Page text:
- As utilities rapidly expand their renewable energy offerings, hybrid solar and storage solutions are a key technology for maintaining grid reliability, speakers said at an annual Energy Storage Association Conference last week. "Hybrids are the future," said Mike Bowman, chief technology officer for GE's renewable hybrids arm, adding that they're a "natural progression" for the grid.
- The hybrid systems, which co-locate generators and batteries on the same site, have the advantage of reducing transmission and sharing on installation costs and permitting. They can also offer greater dispatch flexibility for grid operators.
- However, hybrid systems are hampered by the constantly-evolving technology, the high up-front cost of the systems and uncertainty about integration into the larger grid. "Interconnection rules and tying interconnection to optimize hybrid … is something the industry is struggling with right now," said Evan Bierman, director of energy storage product management and renewable integration for EDF Renewables.
According to a summer 2020 report from the U.S. Energy Information Administration, deployment of battery energy storage systems grew from 59 MW of power capacity in 2010 to 869 MW by the end of 2018. An estimated 4.6 GW of wind, gas, oil and photovoltaic plants were co-located with batteries as of April 2020, with another 14.7 GW in the immediate development pipeline, according to data from the Energy Information Administration and grid operators, highlighted in Greentech Media.
Energy providers are increasingly interested in hybrid systems, including some that do not use lithium-ion batteries but instead rely on pumped hydropower or hydrogen, as a way to more efficiently add renewables and the storage necessary to ensure reliability.
Speaking on a panel Wednesday at the virtual 2021 U.S. Energy Storage Association Annual Conference & Expo, Bierman said hybrids are especially appealing in different areas of the country that are still rolling out renewable energy.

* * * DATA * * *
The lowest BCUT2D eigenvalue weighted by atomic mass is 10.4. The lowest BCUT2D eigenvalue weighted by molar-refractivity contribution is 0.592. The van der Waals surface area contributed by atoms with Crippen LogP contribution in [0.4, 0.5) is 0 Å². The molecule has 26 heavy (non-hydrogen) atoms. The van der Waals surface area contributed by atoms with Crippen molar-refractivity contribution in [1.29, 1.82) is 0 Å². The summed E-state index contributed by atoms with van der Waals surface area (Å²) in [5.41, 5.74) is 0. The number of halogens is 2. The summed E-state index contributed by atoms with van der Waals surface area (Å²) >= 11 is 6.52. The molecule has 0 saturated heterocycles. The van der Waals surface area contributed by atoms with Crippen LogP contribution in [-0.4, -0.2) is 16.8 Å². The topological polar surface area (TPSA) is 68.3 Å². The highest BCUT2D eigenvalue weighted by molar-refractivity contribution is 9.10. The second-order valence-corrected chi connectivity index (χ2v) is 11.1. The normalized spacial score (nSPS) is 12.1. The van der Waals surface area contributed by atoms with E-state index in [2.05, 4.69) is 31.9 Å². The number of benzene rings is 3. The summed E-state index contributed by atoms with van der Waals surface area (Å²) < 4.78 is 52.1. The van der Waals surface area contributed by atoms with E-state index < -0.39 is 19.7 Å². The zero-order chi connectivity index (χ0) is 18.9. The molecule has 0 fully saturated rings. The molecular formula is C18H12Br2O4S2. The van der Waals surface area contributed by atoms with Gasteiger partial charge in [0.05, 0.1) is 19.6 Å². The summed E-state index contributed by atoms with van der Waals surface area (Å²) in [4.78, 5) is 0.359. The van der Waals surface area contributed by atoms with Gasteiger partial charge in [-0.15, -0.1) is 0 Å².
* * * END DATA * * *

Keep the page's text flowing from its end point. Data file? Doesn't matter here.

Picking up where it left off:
"In the desert Southwest, you almost always have some hybrid going in, especially as the price point comes down to where it is attractive," Bierman said. "There are some places in the country that have both solar and wind and both from a time of day and a seasonal perspective, they match really well. But elsewhere, hybrids can fill in those gaps."
Hybrid systems had been hampered by the high cost of batteries, even with a federal tax credit that offered an incentive for co-locating batteries with solar. Now that the cost is becoming more appealing, industry officials said their biggest challenge is education and optimization. Because hybrids represent a relatively new player on the grid, interconnection rules may not smoothly accommodate new installations.
There are also challenges in finding the right technology to fit each client or location. Hybridization can restrict grid charging by limiting some supply, and research from Lawrence Berkeley National Laboratory estimates that those conditions could create as much as an 11% loss in wholesale market value.
Bowman said his company is working on software that can look at variability in supply and optimize hybrid systems for each market. Maximizing all the variables, including the capital cost, of the systems, Bowman said, can make hybrid systems "start to look more like a fossil resource" in their reliability and potential for the grid. That, he said, has made his job easier even as he ramps up his education efforts.
"There's a wealth of interest in this information," Bowman said, adding that there has been interest from developers and energy providers alike. The problem, he said, is that "turns into a significant load on the industry."